By Lisa Phillips
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Additional info for A Renegade Union: Interracial Organizing and Labor Radicalism
For Osman, the for-profit system necessarily encouraged the Organizing on New York’s Lower East Side · 27 creation of a boss-worker hierarchy that then also promoted the exploitation of workers. Whether he, as a member of the CP, had organized Eckstein’s Wholesale Merchant as a way to help the Communists “bore from within” the wholesale industry is also likely. In the 1930s, Communist labor organizers were dedicated, as was Osman, to putting an end to the owner-worker relationship. 30 Accounts of the origins of other left-leaning unions that began in the period 1932–33 describe the ways in which the Communist Party’s Trade Union Unity League (TUUL) spearheaded organizing efforts in various industries that later became, like Local 65, a part of organized labor’s left wing.
Most had emigrated a generation or more earlier than the men who worked as sales and shipping clerks, who were also Jewish but usually younger and more likely recent immigrants. In the 1920s, thousands of Jewish immigrants, like the Eckstein brothers, had opened up wholesale shops without needing much capital investment. Many of them were still in too precarious a position to survive the Depression (almost half of the wholesale furniture shops closed during the Depression). To make matters worse, wholesale shop owners complained that the new “chain” stores, like F.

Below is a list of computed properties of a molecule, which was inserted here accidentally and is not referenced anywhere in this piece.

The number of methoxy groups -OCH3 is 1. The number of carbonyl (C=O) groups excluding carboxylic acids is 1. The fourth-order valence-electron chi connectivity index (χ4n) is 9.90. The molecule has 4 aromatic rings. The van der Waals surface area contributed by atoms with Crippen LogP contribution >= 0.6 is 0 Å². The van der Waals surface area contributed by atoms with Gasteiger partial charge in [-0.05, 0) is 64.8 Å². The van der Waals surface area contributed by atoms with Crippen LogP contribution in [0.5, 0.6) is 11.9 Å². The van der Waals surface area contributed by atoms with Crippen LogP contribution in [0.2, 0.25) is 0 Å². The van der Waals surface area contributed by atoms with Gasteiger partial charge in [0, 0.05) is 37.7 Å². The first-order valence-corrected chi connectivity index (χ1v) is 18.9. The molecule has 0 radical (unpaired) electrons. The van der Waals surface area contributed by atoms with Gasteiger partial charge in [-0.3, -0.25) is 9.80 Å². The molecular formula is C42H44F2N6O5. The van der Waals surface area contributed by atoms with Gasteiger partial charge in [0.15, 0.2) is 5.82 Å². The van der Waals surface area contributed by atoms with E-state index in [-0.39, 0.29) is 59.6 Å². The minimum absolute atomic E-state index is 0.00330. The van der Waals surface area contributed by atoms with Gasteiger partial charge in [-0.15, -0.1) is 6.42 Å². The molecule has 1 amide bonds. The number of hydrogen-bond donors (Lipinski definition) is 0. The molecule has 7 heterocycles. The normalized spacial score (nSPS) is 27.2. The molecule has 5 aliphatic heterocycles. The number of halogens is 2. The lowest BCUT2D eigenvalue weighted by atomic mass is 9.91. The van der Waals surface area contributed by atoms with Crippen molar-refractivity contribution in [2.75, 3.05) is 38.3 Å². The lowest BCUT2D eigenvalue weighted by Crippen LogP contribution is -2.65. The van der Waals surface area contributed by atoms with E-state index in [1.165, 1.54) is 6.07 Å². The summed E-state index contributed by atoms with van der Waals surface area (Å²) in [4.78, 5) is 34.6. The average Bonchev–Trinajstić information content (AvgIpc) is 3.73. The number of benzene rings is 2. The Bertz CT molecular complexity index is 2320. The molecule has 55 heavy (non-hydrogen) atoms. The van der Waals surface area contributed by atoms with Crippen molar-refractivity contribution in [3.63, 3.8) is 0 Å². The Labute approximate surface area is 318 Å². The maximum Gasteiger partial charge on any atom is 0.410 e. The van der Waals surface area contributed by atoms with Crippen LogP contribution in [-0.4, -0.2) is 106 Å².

A definite shift had occurred by the first two decades of the twentieth century. The children of German and Irish immigrants left the less-skilled work their parents and grandparents had done to the Jewish and Italian immigrants who were just arriving. 11 Not many African American men and women, less than 2 percent of New York’s population in the years before World War I, worked in the garment industry before the 1930s. The few African American men who had found jobs in New York’s various industries as skilled, semiskilled, or unskilled tradesmen or as waiters in the 1870s and 1880s were pushed out of these jobs by upwardly mobile German and Irish immigrants and their children and by newly arriving Jewish and Italian immigrants.
A Renegade Union: Interracial Organizing and Labor Radicalism by Lisa Phillips